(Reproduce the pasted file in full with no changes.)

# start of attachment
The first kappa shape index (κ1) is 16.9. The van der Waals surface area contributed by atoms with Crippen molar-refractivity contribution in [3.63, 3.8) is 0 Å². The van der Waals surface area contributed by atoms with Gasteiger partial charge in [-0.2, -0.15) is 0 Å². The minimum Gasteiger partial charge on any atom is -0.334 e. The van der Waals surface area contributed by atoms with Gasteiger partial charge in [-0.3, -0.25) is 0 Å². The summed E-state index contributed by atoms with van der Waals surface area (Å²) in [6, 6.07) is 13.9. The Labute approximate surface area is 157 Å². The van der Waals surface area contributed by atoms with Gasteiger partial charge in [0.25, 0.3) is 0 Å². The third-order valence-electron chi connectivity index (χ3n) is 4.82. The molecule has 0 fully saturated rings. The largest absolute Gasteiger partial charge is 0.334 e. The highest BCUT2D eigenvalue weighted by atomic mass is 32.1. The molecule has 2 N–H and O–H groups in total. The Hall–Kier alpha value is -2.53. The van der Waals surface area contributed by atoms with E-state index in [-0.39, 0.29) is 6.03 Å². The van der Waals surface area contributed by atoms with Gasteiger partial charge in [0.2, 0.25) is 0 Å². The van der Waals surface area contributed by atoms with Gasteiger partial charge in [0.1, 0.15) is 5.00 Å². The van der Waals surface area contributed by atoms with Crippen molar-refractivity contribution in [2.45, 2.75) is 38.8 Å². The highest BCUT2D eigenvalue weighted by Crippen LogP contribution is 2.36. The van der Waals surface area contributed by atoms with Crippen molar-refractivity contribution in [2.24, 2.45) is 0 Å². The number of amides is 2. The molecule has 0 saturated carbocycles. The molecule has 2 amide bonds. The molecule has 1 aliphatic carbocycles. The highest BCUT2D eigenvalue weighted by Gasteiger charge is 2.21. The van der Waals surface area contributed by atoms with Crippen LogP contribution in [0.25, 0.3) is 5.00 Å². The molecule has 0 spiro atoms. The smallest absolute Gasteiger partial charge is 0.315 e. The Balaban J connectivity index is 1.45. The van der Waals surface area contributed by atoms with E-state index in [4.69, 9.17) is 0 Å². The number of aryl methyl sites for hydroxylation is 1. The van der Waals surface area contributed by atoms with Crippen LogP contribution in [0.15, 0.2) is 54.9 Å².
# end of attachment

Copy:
The first kappa shape index (κ1) is 16.9. The van der Waals surface area contributed by atoms with Crippen molar-refractivity contribution in [3.63, 3.8) is 0 Å². The van der Waals surface area contributed by atoms with Gasteiger partial charge in [-0.2, -0.15) is 0 Å². The minimum Gasteiger partial charge on any atom is -0.334 e. The van der Waals surface area contributed by atoms with Gasteiger partial charge in [-0.3, -0.25) is 0 Å². The summed E-state index contributed by atoms with van der Waals surface area (Å²) in [6, 6.07) is 13.9. The Labute approximate surface area is 157 Å². The van der Waals surface area contributed by atoms with Gasteiger partial charge in [0.25, 0.3) is 0 Å². The third-order valence-electron chi connectivity index (χ3n) is 4.82. The molecule has 0 fully saturated rings. The largest absolute Gasteiger partial charge is 0.334 e. The highest BCUT2D eigenvalue weighted by atomic mass is 32.1. The molecule has 2 N–H and O–H groups in total. The Hall–Kier alpha value is -2.53. The van der Waals surface area contributed by atoms with E-state index in [-0.39, 0.29) is 6.03 Å². The van der Waals surface area contributed by atoms with Gasteiger partial charge in [0.2, 0.25) is 0 Å². The van der Waals surface area contributed by atoms with Gasteiger partial charge in [0.1, 0.15) is 5.00 Å². The van der Waals surface area contributed by atoms with Crippen molar-refractivity contribution in [2.45, 2.75) is 38.8 Å². The highest BCUT2D eigenvalue weighted by Crippen LogP contribution is 2.36. The van der Waals surface area contributed by atoms with Crippen molar-refractivity contribution in [2.24, 2.45) is 0 Å². The number of amides is 2. The molecule has 0 saturated carbocycles. The molecule has 2 amide bonds. The molecule has 1 aliphatic carbocycles. The highest BCUT2D eigenvalue weighted by Gasteiger charge is 2.21. The van der Waals surface area contributed by atoms with Crippen LogP contribution in [0.25, 0.3) is 5.00 Å². The molecule has 0 spiro atoms. The smallest absolute Gasteiger partial charge is 0.315 e. The Balaban J connectivity index is 1.45. The van der Waals surface area contributed by atoms with E-state index in [4.69, 9.17) is 0 Å². The number of aryl methyl sites for hydroxylation is 1. The van der Waals surface area contributed by atoms with Crippen LogP contribution in [0.15, 0.2) is 54.9 Å².